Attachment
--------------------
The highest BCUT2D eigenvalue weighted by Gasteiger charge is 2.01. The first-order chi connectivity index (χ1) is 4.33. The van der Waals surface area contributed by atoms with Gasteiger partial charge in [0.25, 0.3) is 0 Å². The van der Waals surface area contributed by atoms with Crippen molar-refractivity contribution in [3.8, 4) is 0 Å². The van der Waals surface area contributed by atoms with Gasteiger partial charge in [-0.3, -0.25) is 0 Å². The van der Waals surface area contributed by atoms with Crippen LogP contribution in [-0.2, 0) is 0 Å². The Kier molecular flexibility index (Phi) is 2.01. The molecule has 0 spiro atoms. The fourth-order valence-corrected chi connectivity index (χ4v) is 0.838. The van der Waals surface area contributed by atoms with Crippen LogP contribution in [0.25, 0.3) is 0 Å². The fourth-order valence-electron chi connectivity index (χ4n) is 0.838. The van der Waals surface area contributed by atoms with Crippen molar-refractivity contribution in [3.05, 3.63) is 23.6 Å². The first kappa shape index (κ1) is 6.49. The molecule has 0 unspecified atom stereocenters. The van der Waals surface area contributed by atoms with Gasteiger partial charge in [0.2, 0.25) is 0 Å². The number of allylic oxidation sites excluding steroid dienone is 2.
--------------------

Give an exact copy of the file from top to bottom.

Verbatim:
The highest BCUT2D eigenvalue weighted by Gasteiger charge is 2.01. The first-order chi connectivity index (χ1) is 4.33. The van der Waals surface area contributed by atoms with Gasteiger partial charge in [0.25, 0.3) is 0 Å². The van der Waals surface area contributed by atoms with Crippen molar-refractivity contribution in [3.8, 4) is 0 Å². The van der Waals surface area contributed by atoms with Gasteiger partial charge in [-0.3, -0.25) is 0 Å². The van der Waals surface area contributed by atoms with Crippen LogP contribution in [-0.2, 0) is 0 Å². The Kier molecular flexibility index (Phi) is 2.01. The molecule has 0 spiro atoms. The fourth-order valence-corrected chi connectivity index (χ4v) is 0.838. The van der Waals surface area contributed by atoms with Crippen LogP contribution in [0.25, 0.3) is 0 Å². The fourth-order valence-electron chi connectivity index (χ4n) is 0.838. The van der Waals surface area contributed by atoms with Crippen molar-refractivity contribution in [3.05, 3.63) is 23.6 Å². The first kappa shape index (κ1) is 6.49. The molecule has 0 unspecified atom stereocenters. The van der Waals surface area contributed by atoms with Gasteiger partial charge in [0.2, 0.25) is 0 Å². The number of allylic oxidation sites excluding steroid dienone is 2.